The philosophical requirements for an adequate conception of scientific rationality

Philosophy of Science 55 (1):104-133 (1988)
Abstract
I argue that post-Kuhnian approaches to rational scientific change fail to appreciate several distinct philosophical requirements and relativist challenges that have been assumed to be, and may in fact be essential to any adequate conception of scientific rationality. These separate requirements and relativist challenges are clearly distinguished and motivated. My argument then focuses on Shapere's view that there are typically good reasons for scientific change. I argue: (1) that contrary to his central aim, his account of good reasons ultimately presupposes the requirement of universal standards of scientific reasoning; (2) that the good reasons established by his account underdetermine the rationality of scientific change and allow that other changes would have been equally or even more rational; (3) that as a result, Shapere's approach fails to meet what I characterize as the challenges of moderate, sociological, and cognitive relativism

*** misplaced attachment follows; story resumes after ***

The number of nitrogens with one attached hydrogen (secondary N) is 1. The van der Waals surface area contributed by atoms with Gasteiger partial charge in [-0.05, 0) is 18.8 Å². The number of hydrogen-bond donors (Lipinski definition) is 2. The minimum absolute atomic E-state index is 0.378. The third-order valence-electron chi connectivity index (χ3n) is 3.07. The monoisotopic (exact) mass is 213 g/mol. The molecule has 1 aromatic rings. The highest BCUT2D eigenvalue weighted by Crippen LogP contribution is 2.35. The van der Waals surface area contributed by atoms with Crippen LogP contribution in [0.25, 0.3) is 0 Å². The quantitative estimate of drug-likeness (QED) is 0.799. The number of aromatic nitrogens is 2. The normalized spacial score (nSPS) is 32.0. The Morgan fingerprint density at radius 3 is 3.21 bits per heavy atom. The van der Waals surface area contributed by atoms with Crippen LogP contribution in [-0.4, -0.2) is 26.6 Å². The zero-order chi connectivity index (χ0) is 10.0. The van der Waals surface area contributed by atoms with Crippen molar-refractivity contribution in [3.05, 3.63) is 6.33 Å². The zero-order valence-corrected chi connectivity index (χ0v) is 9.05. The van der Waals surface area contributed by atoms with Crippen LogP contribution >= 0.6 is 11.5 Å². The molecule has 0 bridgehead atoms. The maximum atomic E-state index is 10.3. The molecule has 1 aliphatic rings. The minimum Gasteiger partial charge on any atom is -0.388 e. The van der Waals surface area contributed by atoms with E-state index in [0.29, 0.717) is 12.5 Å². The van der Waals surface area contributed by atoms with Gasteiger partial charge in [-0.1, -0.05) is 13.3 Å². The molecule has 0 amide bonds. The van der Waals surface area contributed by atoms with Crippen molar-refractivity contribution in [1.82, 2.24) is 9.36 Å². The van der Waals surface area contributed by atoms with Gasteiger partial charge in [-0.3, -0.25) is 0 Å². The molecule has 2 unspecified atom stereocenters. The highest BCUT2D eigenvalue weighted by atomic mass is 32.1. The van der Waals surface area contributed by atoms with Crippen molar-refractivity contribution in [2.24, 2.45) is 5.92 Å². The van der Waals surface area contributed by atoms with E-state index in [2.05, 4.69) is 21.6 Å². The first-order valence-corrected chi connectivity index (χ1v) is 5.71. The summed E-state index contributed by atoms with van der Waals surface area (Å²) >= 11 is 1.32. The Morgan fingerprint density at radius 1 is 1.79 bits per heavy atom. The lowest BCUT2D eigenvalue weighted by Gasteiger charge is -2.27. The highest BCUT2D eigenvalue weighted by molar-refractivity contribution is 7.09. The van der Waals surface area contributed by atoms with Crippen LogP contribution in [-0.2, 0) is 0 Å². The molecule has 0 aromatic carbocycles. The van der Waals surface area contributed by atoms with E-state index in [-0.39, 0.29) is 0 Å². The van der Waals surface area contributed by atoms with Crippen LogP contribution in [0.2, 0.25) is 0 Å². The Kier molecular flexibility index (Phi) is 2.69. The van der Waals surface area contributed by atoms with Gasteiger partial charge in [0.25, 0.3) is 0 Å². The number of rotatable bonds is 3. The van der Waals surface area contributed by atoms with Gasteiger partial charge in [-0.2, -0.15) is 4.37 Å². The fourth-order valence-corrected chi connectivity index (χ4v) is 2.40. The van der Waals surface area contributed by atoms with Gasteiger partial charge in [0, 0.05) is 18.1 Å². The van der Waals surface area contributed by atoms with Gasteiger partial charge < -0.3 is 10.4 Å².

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David Stump (1991). Fallibilism, Naturalism and the Traditional Requirements for Knowledge. Studies in History and Philosophy of Science Part A 22 (3):451-469.
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